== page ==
West Baltimore was quiet yesterday morning, as the family of Freddie Gray prepared to lay him to rest. But I still parked my car several blocks south of New Shiloh Baptist Church, where his funeral was being held. Representatives from Gray’s family had been calling for peace, and on Monday especially, they asked for no protesting to occur. They wanted the day to be reserved for mourning and comfort. Though I hoped Gray’s loved ones would get the respite they deserved, I had my doubts.
Perhaps as a punishment for my cynicism, I got turned around on side streets as I parked. I passed Coppin State University’s campus, an elementary school, blocks of alternately well-tended and condemned row houses, and eventually Mondawmin Mall. When I hit the mall, I knew I was close to the church. They’re a few blocks away from one another; both are landmarks in West Baltimore.
Everywhere I walked was quiet. Schools had long been in session and most of the people headed to Freddie’s funeral had already made their way. I nodded to the few passersby I encountered. They nodded back. None of us knew recognized our benign greetings as the calm before hours and hours of chaos.
Seven minutes into the service, the sanctuary and balcony were already packed. A security guard in the vestibule directed latecomers to an overflow room. A minister asked everyone to hold hands and repeat after him. “I’m responsible for you, and you’re responsible for me. I’m gonna hold you accountable, and you’re gonna hold me accountable. By the grace of God,” he concluded, “peace will prevail.”
It’s eerie in retrospect, how hopeful yet prescient so many of the remarks at the funeral were. Almost everyone implored attendees to be as angry and hurt as they needed to be, but to also remain peaceful. The Gray family’s attorney, Billy Murphy, was the most direct. “They stand behind that blue wall of justice. You know the wall I’m talking about. The one that says, ‘Right or wrong,’ we gon’ cover for you.’”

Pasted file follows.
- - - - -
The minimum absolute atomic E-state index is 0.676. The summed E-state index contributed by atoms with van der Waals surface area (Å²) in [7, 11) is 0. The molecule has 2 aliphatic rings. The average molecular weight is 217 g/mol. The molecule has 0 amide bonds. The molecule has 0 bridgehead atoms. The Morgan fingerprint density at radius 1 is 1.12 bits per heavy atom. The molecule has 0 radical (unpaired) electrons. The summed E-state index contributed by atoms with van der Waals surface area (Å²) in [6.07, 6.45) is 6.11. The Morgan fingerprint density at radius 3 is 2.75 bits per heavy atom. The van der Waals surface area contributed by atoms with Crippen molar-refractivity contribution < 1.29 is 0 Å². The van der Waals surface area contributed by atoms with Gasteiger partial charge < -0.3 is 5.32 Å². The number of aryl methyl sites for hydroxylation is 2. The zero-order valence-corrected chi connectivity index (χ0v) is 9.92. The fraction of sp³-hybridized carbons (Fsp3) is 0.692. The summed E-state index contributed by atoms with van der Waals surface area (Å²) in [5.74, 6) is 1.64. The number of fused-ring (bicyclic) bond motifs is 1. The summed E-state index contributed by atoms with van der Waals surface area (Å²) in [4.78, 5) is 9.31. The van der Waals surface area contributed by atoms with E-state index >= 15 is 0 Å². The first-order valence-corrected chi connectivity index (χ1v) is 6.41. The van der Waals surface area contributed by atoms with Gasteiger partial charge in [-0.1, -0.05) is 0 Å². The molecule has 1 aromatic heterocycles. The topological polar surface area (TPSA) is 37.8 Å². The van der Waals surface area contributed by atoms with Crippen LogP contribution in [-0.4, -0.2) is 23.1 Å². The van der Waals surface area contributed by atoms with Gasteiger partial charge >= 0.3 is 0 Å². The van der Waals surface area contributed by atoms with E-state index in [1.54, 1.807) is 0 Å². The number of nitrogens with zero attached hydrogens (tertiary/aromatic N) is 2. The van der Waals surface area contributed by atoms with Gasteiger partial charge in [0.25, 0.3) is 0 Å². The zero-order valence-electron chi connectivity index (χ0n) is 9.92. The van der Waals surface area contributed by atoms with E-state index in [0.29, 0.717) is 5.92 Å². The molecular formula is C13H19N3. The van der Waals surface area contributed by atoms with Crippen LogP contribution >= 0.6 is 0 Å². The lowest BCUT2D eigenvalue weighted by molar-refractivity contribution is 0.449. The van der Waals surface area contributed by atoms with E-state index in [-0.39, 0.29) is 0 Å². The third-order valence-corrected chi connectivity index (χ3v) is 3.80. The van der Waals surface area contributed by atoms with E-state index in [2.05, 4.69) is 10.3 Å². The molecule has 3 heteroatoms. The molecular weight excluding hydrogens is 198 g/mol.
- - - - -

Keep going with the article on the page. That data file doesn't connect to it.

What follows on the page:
“Yes, Lord,” echoed an usher next to me.
“Pray for our mayor who is struggling mightily to get to the bottom of this. Some of us forget: she is not the enemy. She knows what time it is,” Murphy told the crowd, citing Mayor Stephanie Rawlings-Blake’s lifelong residence in Baltimore, as well as the political legacy of her father, Howard “Pete” Rawlings. “She knows what the police do. She knows.” Applause rippled through the congregation. Murphy leaned in and eyed the room. “There’s not a single person in this church who don’t know what they do.” Then, the crowd hollered.
Murphy challenged the media: “Tell the truth about who we are.” Rep. Elijah Cummings followed him and noted the battery of cameras posted in front of the church. “You recognize Freddie Gray now,” he said. “But did anyone recognize Freddie when he was still alive?” He pointed out humanizing, compassionate facts listed in Freddie’s obituary. He was once a member of his church’s youth choir and served on the junior usher board. In Baltimore, victims of violent crime don’t have to be perfect. Here, we bypass the stage of media analysis that rushes to find the shortcomings of the deceased and to use them as evidence for why he was killed. It’s a foregone conclusion that a lifelong resident of an impoverished community like Sandtown-Winchester, where Freddie Gray was raised, would have a few arrests, charges, and even convictions on his record. Here, those charges don’t undermine the best parts of him.